Reducing the gap between Symfony and non-PHP frameworks

Something that always annoyed me is how tedious it is to install a Symfony project on a machine. Since I frequently need to intervene quickly on a project for work, and I was getting a brand-new machine, I really didn’t want to create an apache vhost (let alone install Apache: it’s painfully slow and its configuration is obscure and hard to debug), edit my /etc/hosts file, etc. for each project.

Moreover, developers are not system administrators and should not have to do complicated setups, especially when it turns out to be badly set up, and problems are “resolved” by “chmod 777” or “chmod 666” (which is indeed evil), a very sad but true practice promoted even by the developers of Symfony since there is a symfony fix-perms command that basically does that. It should have been named symfony break-perms or symfony please-make-things-insecure-i-want-to-go-back-to-windows or never been made.

On most non-PHP frameworks, there is a small embedded webserver that you can run on-demand. No configuration needed. Moreover, no special rights needed: a simple user can start it.

Since there was no such webserver written in PHP that was able to run Symfony properly, I chose to auto-configure lighttpd with a simple tool called symfttpd. The genconf tool was born.

However, I encountered another issue I didn’t think of before: for each project, I had to create symbolic links to the Symfony source code (another practice of the Symfony community, and there is no proper alternative in the PHP world). Hence, I created mksymlinks. For the developer, it is very simple to use: configure once on the machine, once per project, and that’s it.

genconf only generates a configuration, which is still very practical for a system administrator; moreover it is flexible and well-tested. But it still required the develop to configure something, and there still was the rights problem.

Hence I created spawn which handles starting and stopping the webserver, just like non-PHP frameworks do. As a nice addition, it keeps server and PHP logs in the log folder of the project.

symfttpd has even more uses; one I didn’t think of at first was that it can automate the installation of a project on a continuous integration platform, and can start a webserver for functional testing (both are used daily at work).

One of the most important aspects of symfttpd is that all tools are independent: you can use only mksymlinks or genconf (though spawn more or less requires the use of both, it isn’t set in stone). A system administrator will find use in mksymlinks and genconf, and a developer more in mksymlinks and spawn.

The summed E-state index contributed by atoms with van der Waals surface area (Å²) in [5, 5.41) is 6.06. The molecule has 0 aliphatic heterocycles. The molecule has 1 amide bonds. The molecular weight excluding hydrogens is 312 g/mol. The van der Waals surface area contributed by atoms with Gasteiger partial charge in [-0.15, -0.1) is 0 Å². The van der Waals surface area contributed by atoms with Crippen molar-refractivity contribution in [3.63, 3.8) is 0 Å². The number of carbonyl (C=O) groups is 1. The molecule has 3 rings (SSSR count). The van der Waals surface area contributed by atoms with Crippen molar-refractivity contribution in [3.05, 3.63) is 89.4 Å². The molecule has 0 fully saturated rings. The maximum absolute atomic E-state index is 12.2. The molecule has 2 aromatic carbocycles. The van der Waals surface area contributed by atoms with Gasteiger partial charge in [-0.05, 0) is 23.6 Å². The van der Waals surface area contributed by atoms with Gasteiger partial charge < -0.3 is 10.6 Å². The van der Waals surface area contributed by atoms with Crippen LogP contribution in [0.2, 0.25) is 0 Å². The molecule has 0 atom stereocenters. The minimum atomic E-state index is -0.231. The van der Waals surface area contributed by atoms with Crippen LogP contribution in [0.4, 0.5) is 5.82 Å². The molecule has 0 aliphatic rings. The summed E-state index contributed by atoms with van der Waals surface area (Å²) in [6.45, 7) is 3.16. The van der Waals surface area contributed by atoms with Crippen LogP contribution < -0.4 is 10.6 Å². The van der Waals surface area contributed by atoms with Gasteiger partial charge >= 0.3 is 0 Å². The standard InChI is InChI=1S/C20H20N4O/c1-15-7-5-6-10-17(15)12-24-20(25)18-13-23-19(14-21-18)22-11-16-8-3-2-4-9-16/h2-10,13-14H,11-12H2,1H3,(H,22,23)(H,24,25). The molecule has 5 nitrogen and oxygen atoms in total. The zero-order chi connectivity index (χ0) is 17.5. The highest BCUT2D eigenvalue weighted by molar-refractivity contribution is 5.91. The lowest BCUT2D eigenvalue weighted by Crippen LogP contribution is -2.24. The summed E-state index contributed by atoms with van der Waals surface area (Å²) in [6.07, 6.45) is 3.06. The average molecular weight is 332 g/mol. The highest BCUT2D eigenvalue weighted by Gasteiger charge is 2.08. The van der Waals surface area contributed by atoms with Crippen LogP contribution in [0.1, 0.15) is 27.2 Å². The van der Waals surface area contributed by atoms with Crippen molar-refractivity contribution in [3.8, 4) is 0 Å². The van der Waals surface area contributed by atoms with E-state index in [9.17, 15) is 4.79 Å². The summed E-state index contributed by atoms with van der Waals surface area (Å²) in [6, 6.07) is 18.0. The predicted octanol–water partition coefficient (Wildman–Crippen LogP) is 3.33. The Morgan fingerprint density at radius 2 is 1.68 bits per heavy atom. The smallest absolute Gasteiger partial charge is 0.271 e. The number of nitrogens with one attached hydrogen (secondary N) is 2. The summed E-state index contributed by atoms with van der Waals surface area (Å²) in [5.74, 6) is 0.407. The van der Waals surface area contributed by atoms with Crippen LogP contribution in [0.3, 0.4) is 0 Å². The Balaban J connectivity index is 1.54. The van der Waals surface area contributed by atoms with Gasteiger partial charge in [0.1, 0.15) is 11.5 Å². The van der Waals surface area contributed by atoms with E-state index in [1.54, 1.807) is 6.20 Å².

You’ll find extensive documentation on the project page; what will follow is a quick tutorial for developers.

Install the necessary packages:

# Debian/Ubuntu
aptitude install php5-cgi php5-cli lighttpd
# Gentoo
emerge php # with USE="cli cgi"
emerge lighttpd # with USE="fastcgi"
# Macports
port install php5 +fastcgi && port install lighttpd
# Windows
Nice try.

Get the symfttpd source code:

cd && git clone git://

There are also archives you can download here if you want to avoid git or bleeding-edge changes.

Basic configuration:

# notice the dot before symfttpd.conf.php
$EDITOR ~/.symfttpd.conf.php

Enter something like that:

< ?php
$options['sf_path']['1.0'] = '/home/myuser/symfony/1.0';
$options['sf_path']['1.4'] = '/home/myuser/symfony/1.4';

Of course, you have to have to adapt it to the Symfony versions you have installed and where you put them.

Configure the project:
If the project is using Symfony 1.4 in the lib/vendor/symfony, you don’t need to do anything. In case it is different, or to be on the safe side, create the file config/symfttpd.conf.php in your project. After, add the file to your project’s version control repository. If you’re lucky, someone already did it for you.

cd ~/myproject
# this time, no dot
$EDITOR config/symfttpd.conf.php
< ?php
$options['want'] = '1.3'; // The version of Symfony used by your project
$options['lib_symlink'] = 'lib/vendor/symfony'; // lib/vendor/symfony will lead to the "lib" directory of Symfony

You’re done.
It will create symbolic links for plugins too, even if the version of Symfony (1.0 for instance) doesn’t handle them!

To start the server:


It will then tell you how to access it. It’s time to stop fighting with old, unpredictable software like Apache and start developing again!

What’s coming in future releases:

  • Colors
  • Interactive configuration
  • Server/PHP logs displayed in the terminal
  • Handling “sample” files
  • Custom configuration support on various places

Contributors are welcome.

This entry was posted in PHP, Symfony, Sysadmin and tagged , , , , , . Bookmark the permalink. Post a comment or leave a trackback: Trackback URL.


  1. Bitcoder
    Posted 2010-05-26 at 0611 | Permalink
    Firefox 3.5.5 Firefox 3.5.5 Windows XP Windows XP
    Was this project innitiated by you?
  2. Posted 2010-05-26 at 0649 | Permalink
    Firefox 3.6.3 Firefox 3.6.3 Gentoo x64 Gentoo x64
    Yes. I wrote it for my sole usage and it evolved to be much more.

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